Catch sight of an Orange-breasted Falcon, traverse the famed Manu Road, and experience the most incredible birding in the world at our lodges. But birds are not all that you will see during your visit with us. Our birding lodges are nested within biological stations, which are learning centers for researchers, students and volunteers from Peru and around the world. Spanning the eastern border of world-famous Manu National Park—a global biodiversity hotspot and home to 10% of the world’s birds—and located in distinct habitats from the Andean cloud forest to the Amazonian lowlands, our three stations serve as bases for Amazon Conservation’s on-the-ground research and conservation efforts. Owned and operated by our Peruvian sister organization Conservación Amazónica–ACCA, the biological stations offer access to over 100 miles of trails, rivers, and waterfalls—unspoiled habitat for birdwatchers and scientists alike following Manu Road.
During your stay at our stations, you will witness southeastern Peru’s rich wildlife and see 15 years of science-driven conservation in action. At Wayqecha, Villa Carmen, and Los Amigos, you can share your passion for nature over meals and evening talks on the latest in science and conservation led by researchers or staff…before you retire to your comfortable cabin for an early morning of birding. As you are walking a trail, you may catch site of a researcher checking on a camera trap that monitors spectacled bears, jaguars tapirs, ocelots and other wildlife. En route to the lounge to review your day’s sightings, you may cross paths with professors and students who can share their research on primate behavior, climate change, rare butterflies, or amphibian conservation, or witness a volunteer testing new agriculture technologies to slow the slash-and-burn cycle.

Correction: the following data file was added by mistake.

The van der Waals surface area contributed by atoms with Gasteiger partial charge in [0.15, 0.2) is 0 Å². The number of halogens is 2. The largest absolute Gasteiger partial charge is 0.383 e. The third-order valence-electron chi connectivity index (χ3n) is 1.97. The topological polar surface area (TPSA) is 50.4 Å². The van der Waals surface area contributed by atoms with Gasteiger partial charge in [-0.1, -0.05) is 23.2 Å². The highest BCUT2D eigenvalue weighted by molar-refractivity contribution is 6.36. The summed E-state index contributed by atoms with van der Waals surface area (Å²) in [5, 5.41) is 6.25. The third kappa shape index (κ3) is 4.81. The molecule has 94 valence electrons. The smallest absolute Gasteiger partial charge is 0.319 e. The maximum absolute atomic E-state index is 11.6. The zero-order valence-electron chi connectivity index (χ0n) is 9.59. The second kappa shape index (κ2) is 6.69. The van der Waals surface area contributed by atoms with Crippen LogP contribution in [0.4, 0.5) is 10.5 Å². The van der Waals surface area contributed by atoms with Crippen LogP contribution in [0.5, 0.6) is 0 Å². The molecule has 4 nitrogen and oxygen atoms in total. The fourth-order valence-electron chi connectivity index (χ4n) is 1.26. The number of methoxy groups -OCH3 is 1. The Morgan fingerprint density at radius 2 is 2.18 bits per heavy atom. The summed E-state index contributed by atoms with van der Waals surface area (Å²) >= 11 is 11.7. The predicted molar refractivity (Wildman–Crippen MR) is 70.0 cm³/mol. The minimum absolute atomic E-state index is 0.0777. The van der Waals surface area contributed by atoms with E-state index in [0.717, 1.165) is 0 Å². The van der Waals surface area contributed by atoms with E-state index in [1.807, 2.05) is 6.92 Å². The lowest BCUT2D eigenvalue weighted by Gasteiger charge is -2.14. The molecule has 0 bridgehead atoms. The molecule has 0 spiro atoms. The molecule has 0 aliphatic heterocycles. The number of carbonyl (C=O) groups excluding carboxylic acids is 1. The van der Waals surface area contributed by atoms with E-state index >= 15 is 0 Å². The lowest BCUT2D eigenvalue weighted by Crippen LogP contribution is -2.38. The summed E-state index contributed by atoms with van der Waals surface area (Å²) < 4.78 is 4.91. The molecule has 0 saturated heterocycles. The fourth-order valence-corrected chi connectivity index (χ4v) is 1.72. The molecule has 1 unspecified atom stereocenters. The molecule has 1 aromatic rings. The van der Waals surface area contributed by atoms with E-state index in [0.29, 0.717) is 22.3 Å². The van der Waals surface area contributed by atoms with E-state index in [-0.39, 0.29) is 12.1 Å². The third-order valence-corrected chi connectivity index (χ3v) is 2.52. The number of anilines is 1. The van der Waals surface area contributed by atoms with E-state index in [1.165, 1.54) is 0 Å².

From training local schoolchildren in conservation to providing scholarships to Peruvian university students who otherwise could not afford field research, we are also supporting education for the future stewards of this landscape. Over 260 scientific publications have been generated from research at our stations, and numerous new species have been discovered.
You are our partner in conservation; your stay with us directly supports our work protecting bird habitat, tracking climate change responses, species monitoring, training future conservationists, and more.
Thanks to this scholarship, I was able to obtain valuable information that will serve not only as a basis to evaluate forest health after disturbance by illegal mining, but also reveal how bird communities are contributing to the regeneration process. This experience has inspired me to continue learning and take on new research.
-Vania Tejada, Peruvian university student, Amazon Conservation scholarship recipient